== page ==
July 26 Miramichi and Cains Rivers Update

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Guide Jason Curtis With A Beautiful Miramichi Grilse Completing An Aesthetically Perfect Scene

I got back on Sunday from a  week of fishing on the Miramichi and Cains Rivers.  The Cains River season is just starting, in fact we may have caught the first fish on the Cains for the year.

When I arrived on Sunday a heat wave had just ended and in it had rained, and then it rained even more that evening.  The river cooled down from the mid 70F temps that had stopped fish from entering the river and that drove all the fish already inside to look for cold water refuges.  Some of the larger cold water holding pools were – in the words of Jason Curtis – like aquariums, filled with fish.  See the picture below of a typical Cains River cold-water brook that attracts fish during these conditions.  IMG_2994

It is commonly known on the Miramichi that when the water begins a decent raise an increased percentage of the fish in a pool will take the fly.  These are fish that had previously been stale and refused nearly all offerings.  Places like the Black Brook Salmon Club and Mountain Channel which have deep, cold-water holding pools downstream of a rapid run of taking water found themselves in terrific circumstances and had a banner day on Monday 7/20.  As these fish began to leave the pools and combine with a few incoming fresh fish most pools enjoyed some level of success.  Dry flies like the bomber were the order of the day.

The week was cool and showery and ended with a height of just under 1 meter on the Blackville gauge.   That is a good level of water for late July and allowed the salmon entering the system an easy pass to swim as far up the system as they desired to go.  The salmon took advantage of the good water, and as a result a lot of fish were seen, but catching many of them was tough.  I heard from Byron Coughlin of Country Haven that this was also what his anglers were seeing in the good variety of pools that they fish on the Main South West Miramichi.

On Tuesday we made our first trip up to a cold-water pool on the lower end of the Cains River.  This spot is less than three miles above the junction of the Cains and Miramichi.  While the Cains has a well-deserved reputation as a fall river with the peak of its runs coming from 9/15 to the end of the season, the pools in the lower few miles of the river do begin to stack up with fish as early as late June depending on the year.  These fish will hold in the lower beats until the fall rains draw the fish up towards the headwaters.  On Tuesday, though, I was fooled and didn’t see a single salmon in the pool.  Wednesday morning July 22, though, with more rain and cool temperatures I found a decent showing of fishing rolling here and there in the pool.  I landed only one and touched a couple more, but fish were in the Cains!  Two friends arrived on Wed. evening, and over the next few days through Saturday one or two of us fished the Cains one session each day.  We always had some action and we saw increasing numbers of fish.  In fact on Saturday morning we saw the kind of big-ole cockfish that the Cains is famous for launch himself from the deep slow holding water and thrash for a second or two on the surface of the pool.  This was a certified, circa 30-pound animal, and it sure held our attention.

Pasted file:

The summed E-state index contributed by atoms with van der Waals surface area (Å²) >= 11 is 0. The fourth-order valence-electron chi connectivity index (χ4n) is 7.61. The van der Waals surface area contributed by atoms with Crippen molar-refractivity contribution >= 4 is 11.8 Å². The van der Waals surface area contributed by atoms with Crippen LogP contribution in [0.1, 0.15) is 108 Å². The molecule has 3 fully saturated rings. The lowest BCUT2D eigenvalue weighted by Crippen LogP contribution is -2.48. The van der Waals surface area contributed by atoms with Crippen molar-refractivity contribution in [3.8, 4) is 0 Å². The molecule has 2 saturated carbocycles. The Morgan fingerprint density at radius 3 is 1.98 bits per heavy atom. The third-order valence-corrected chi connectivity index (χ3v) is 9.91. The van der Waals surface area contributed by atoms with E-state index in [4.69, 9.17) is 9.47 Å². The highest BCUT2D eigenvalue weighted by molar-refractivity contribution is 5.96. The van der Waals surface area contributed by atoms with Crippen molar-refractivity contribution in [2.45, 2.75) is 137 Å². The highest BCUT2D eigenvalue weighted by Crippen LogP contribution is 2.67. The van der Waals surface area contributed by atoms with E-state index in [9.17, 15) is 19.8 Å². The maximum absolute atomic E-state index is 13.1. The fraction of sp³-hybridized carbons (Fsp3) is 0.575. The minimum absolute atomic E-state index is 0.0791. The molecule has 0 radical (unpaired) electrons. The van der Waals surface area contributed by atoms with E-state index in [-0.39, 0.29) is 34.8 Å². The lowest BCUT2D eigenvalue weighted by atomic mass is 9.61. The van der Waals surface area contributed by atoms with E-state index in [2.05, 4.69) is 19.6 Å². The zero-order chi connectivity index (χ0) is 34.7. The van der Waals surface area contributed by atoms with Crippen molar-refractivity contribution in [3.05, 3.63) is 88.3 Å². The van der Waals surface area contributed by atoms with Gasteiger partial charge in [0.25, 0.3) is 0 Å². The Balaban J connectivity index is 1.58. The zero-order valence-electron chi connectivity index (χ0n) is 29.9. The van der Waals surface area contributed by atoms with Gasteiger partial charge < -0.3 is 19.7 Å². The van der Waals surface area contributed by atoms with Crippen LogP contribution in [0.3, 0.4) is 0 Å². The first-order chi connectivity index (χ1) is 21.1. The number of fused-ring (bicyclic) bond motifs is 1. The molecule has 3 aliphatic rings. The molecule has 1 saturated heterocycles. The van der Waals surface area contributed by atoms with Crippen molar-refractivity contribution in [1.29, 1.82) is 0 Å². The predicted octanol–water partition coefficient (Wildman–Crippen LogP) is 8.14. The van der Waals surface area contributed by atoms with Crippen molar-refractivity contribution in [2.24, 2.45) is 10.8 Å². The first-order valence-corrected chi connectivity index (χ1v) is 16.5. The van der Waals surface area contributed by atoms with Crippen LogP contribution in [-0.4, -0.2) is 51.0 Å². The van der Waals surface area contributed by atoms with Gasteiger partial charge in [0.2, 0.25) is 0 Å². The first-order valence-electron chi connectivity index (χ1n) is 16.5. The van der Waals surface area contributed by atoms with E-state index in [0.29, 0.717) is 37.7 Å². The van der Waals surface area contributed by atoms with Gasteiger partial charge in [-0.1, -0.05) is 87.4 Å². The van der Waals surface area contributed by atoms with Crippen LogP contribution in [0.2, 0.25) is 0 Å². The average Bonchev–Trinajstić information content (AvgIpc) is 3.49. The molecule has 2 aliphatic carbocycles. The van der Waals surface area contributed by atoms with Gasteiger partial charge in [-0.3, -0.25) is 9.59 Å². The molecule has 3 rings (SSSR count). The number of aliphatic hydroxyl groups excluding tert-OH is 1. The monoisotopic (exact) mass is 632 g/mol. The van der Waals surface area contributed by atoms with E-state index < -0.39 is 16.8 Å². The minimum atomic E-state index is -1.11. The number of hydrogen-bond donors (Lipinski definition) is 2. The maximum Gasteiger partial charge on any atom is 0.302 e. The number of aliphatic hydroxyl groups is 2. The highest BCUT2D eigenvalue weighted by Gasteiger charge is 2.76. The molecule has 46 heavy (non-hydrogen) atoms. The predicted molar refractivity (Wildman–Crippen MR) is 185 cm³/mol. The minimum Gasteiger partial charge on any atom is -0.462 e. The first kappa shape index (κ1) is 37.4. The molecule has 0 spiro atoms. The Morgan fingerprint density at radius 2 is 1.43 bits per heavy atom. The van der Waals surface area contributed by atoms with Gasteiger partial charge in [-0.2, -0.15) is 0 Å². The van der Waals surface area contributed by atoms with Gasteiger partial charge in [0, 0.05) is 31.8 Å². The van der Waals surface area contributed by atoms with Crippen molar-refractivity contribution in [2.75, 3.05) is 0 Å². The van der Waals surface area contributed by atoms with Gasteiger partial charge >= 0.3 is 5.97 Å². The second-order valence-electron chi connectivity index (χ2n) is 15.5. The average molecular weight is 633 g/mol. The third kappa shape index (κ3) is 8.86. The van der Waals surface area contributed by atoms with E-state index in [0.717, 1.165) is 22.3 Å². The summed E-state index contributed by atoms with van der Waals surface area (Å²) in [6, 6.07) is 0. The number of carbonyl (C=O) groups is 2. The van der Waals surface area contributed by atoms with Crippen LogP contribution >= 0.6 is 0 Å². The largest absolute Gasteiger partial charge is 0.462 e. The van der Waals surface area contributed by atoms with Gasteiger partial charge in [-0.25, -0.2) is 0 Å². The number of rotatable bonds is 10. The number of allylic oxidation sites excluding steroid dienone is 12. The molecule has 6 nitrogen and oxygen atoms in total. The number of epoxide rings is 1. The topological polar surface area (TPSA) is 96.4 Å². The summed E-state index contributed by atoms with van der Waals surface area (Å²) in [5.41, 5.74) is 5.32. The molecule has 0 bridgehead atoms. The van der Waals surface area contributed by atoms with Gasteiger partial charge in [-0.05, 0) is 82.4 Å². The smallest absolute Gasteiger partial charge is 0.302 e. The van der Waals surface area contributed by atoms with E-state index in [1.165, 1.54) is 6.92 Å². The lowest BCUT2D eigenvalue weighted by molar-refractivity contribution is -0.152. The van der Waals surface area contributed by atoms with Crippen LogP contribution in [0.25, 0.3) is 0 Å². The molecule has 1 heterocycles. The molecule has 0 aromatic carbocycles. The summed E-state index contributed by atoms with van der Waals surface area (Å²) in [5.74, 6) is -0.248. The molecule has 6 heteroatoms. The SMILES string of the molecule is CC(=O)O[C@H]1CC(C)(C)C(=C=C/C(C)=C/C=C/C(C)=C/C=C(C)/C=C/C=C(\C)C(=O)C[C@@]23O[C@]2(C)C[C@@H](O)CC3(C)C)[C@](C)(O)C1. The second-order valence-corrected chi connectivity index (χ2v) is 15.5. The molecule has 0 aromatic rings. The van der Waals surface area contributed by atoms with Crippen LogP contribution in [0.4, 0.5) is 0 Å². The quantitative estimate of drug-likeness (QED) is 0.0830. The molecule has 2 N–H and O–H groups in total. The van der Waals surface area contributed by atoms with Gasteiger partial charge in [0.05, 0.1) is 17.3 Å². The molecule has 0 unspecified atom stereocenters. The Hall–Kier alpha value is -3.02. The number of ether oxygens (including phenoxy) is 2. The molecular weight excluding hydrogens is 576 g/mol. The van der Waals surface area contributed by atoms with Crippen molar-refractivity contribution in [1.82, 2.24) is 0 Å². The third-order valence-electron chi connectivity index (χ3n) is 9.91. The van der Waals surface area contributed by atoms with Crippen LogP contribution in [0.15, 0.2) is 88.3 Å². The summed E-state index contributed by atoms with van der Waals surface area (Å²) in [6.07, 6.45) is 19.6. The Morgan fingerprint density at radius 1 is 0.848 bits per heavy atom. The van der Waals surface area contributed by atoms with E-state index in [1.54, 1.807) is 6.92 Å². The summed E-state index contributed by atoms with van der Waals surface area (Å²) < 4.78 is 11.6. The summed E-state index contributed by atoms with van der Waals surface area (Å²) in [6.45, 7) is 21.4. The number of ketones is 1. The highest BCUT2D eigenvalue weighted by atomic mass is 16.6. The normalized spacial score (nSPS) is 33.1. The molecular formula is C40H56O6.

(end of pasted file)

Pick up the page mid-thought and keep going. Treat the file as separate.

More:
With the exception, though, of fish leaving the cold water holding pools on Monday the fishing for us and others we talked to was not exceptional.  The run of fish, however looks good, and I have good reason to hope that our fall fishing this year will be more like historical levels since autumn is when the lower river pools really show their stuff.

Below is a small but lovely public pool in the lower section of the Cains River.

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The picture at the top of the page is of a fresh, fat Miramichi grilse from a small spot on the main river just downstream of where the Cains comes in.  It wasn’t a big fish, but it was a great fighter.  I like the shot because it shows what a wild and beautiful place that, for the most part, the Miramichi still remains.

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